Hardcover: 984 pages
Publisher: Prentice Hall; 3 edition (November 11, 2010)
Product Dimensions: 7.3 x 1.4 x 9.2 inches
Shipping Weight: 3 pounds (View shipping rates and policies)
Average Customer Review: 4.7 out of 5 stars See all reviews (44 customer reviews)
Best Sellers Rank: #423,346 in Books (See Top 100 in Books) #17 in Books > Computers & Technology > Hardware & DIY > Microprocessors & System Design > DSPs #66 in Books > Engineering & Transportation > Engineering > Telecommunications & Sensors > Signal Processing #344 in Books > Engineering & Transportation > Engineering > Electrical & Electronics > Circuits
If you are planning to get into DSP from a practical point of view, then there are only two books to get - and this is one of them. DSP is a complex subject, and if you are not in an educational environment where you have easy access to teachers who can advise you, then you could easily be turned off by diving into a book such as Schafer and Oppenheim's recognized text book on the subject. I am a retired ex-academic with an interest in signal processing, and decided to get back into the field, which had developed considerably since I was involved in basic continuous signal processing, which than revolved around Fourier analysis and integrals. I researched the market thoroughly and ended up purchasing Steven Smith's excellent book "The Scientist and Engineer's Guide to Digital Signal Processing", which gives a conceptual view of DSP without getting too involved in the mathematics of the subject. Having worked through this book and established a solid basis of what DSP is all about, I decided that I needed a little more mathematical support to the concepts, and settled on the current book. What a good choice. These two books are a perfect complement to each other, and the writing style of the authors is very similar. Anybody getting into DSP is strongly advised to purchase them both. But back to the current book - this book focuses on the reader and makes you feel that you are interacting with a teacher rather than puzzling over equations. It leads you gently through the concepts, but doesn't bypass thorough considerations of the development, for instance, of the Fast Fourier Transform, which can be quite intimidating. This is a chapter that you can scan through without disrupting the rest of the material.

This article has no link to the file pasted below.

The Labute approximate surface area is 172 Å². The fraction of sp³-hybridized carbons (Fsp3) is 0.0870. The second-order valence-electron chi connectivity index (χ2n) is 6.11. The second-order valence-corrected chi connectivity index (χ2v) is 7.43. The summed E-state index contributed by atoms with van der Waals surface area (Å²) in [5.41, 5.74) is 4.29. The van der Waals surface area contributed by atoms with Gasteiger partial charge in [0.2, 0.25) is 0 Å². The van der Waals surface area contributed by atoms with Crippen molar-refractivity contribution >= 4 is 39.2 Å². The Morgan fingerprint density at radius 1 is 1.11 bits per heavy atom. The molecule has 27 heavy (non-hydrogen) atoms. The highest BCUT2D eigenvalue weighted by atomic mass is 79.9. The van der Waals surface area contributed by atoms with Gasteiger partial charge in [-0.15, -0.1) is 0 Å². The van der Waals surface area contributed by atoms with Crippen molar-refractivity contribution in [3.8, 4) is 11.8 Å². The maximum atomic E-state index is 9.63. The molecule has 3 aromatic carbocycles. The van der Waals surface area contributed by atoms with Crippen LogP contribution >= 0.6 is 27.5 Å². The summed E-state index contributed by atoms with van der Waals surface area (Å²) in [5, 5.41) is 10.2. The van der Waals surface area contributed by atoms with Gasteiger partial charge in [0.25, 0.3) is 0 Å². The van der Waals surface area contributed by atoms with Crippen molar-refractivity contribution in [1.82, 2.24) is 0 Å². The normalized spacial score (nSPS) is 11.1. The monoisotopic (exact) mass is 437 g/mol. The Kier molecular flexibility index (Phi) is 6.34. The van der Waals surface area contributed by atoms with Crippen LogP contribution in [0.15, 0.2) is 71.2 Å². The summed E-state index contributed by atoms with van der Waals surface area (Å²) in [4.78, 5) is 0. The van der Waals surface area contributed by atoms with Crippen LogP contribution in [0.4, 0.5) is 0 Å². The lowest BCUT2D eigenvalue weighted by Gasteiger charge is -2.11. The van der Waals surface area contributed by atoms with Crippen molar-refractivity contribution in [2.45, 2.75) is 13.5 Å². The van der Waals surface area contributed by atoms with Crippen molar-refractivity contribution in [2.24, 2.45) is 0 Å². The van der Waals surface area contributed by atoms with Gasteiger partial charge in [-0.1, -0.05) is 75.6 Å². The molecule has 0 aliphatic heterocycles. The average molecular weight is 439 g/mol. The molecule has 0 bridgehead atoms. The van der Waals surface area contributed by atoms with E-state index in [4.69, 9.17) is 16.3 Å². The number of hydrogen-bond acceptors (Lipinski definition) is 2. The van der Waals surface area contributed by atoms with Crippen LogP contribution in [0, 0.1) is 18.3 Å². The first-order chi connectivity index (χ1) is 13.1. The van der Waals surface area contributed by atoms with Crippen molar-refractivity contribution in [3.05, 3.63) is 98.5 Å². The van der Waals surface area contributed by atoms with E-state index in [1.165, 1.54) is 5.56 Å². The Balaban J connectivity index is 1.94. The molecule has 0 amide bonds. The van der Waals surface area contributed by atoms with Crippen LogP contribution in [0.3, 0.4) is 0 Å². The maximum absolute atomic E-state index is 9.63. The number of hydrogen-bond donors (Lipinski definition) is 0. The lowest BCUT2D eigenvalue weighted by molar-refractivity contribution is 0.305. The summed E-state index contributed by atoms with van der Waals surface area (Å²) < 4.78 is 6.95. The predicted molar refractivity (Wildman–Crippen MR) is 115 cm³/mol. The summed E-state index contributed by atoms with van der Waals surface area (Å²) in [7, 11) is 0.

In every field there are books that just stand apart. They are so well written that they change your opinion about the subject. In fact, with most mathematical ideas if you understand them well, they no longer seem tedious, or hard. Richard Lyons book "Understanding Digital Signal Processing" is just such a book. I remember coming across it on when was young. This was before had a "look inside" feature and one was generally leery of ordering things on line. There was a introduction to the book written by the author which I read. The writing style was impressive and so I ordered the book. I still remember looking through and thinking this looks fun! It had more pictures than it had formulas! How often do you get excited looking at a textbook!I read the first chapter that night and felt exhilarated. I had my first aha moment in DSP. Although I was out of graduate school for several years at that time, I felt that I had never really understood the subject. Yes, I could do the transforms for homework etc., but understood, not really. In this book, Lyons starts with discrete signals, goes through sampling and aliasing in the first chapter. Each chapter build gently on the previous. All just a model of clarity and beauty. I particularly loved the filter chapter, with such easy to understand exposition of what the equation meant, the forward part and the reverse part. We all love pictures and the book's strength is its ability to communicate not just in words but also in figures. From DFT to filter design to DSP algorithms, all come alive as explained by Lyons.I think I did read the whole book in about a week. I had been writing papers and felt that this is the way engineering should be taught. This is the way engineering books should be written.
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